My assignments always start with thumbnail sketches and rough-outs before beginning work on the project. Portfolios always consist of process and product work. Students are encouraged to keep all work done during the unit especially the false starts and drawings deemed too bad to show anyone. These works show evidence of creative and critical thinking; overt signs of covert activity. Rubrics always give equal weight to process and product. Typically portfolios with numerous richly developed thumbnails and rough-outs have also been the portfolios with the richest and most well developed final products.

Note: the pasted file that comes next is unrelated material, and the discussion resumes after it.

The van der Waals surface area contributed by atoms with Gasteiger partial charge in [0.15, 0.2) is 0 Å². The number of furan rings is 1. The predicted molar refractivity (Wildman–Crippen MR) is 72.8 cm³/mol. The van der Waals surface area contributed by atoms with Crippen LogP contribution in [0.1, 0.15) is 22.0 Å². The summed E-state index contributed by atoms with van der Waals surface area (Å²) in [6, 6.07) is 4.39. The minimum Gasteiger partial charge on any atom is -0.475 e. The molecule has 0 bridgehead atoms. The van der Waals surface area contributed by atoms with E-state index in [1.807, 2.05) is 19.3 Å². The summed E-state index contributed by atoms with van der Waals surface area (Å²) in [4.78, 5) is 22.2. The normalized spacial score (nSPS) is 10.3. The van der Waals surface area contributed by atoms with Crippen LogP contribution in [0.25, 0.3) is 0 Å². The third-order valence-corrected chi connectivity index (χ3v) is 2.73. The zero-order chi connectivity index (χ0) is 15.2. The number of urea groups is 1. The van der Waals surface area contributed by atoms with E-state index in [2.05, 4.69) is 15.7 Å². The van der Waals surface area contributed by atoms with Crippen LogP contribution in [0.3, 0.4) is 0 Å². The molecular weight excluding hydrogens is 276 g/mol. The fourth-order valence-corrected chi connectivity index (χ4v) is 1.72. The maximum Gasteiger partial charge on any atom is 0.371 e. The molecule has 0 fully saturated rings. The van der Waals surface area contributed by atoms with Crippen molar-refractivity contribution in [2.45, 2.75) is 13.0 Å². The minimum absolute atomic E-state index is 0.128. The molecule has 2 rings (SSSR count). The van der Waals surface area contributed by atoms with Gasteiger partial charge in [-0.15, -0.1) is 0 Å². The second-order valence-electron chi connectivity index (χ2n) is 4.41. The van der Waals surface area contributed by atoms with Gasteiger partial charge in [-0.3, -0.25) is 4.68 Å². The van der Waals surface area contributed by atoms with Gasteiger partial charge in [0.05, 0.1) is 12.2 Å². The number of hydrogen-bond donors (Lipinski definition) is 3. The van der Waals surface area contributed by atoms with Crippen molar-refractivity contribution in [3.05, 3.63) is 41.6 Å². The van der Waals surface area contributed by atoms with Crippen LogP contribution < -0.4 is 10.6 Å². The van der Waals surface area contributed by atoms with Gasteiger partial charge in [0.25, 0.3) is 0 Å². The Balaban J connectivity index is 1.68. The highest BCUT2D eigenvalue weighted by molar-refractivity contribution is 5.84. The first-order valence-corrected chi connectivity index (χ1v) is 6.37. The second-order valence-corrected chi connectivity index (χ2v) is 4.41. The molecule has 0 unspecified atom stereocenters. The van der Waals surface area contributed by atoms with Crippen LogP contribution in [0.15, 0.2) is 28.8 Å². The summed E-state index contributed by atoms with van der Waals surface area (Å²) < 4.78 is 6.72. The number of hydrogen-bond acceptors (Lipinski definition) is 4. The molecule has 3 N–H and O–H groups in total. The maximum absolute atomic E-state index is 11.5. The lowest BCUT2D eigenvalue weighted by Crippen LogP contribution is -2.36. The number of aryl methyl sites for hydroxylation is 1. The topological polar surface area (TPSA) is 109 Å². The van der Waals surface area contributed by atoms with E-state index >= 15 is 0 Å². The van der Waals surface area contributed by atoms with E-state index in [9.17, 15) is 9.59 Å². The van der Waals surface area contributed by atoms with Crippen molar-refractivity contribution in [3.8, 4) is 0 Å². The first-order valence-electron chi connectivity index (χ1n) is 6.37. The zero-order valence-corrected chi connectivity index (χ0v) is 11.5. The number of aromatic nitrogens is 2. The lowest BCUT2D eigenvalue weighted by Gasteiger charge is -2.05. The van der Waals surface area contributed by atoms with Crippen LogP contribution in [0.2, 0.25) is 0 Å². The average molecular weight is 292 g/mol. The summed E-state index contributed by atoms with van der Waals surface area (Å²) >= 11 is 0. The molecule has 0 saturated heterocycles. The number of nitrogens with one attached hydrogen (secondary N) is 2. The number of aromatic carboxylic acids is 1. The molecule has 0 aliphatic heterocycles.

Eisner, E. (1978). What do children learn when they paint? Art Education,
31 (3) 6-10.

Getzels, J.W. and Csikszenthmihalyi, M. (1976). The creative vision: A
longitudinal study of problem finding in art.
New York: Wiley.

Guilford, J. P. (1968). Intelligence, creativity and their educational implications. San Diego, CA: Robert A Knapp, Publisher.

Marzano R. J. (1988). In J.G. Kurfus Critical thinking: Theory, research, practice, and
possibilities. ASHE-ERIC Higher Education Report no. 2, Washington D.C.:
Association for the Study of Higher Education.

Rose, B. (1975). American art since 1900. New York: Praeger Publishers.

Torrence, E. P. (1974). Torrance tests of creative thinking. Bensenville,IL:
Scholastic Testing Service.

Wilson, B. & Wilson, M. Visual narrative and the artistically gifted. Gifted Child
20 (4) 432-447.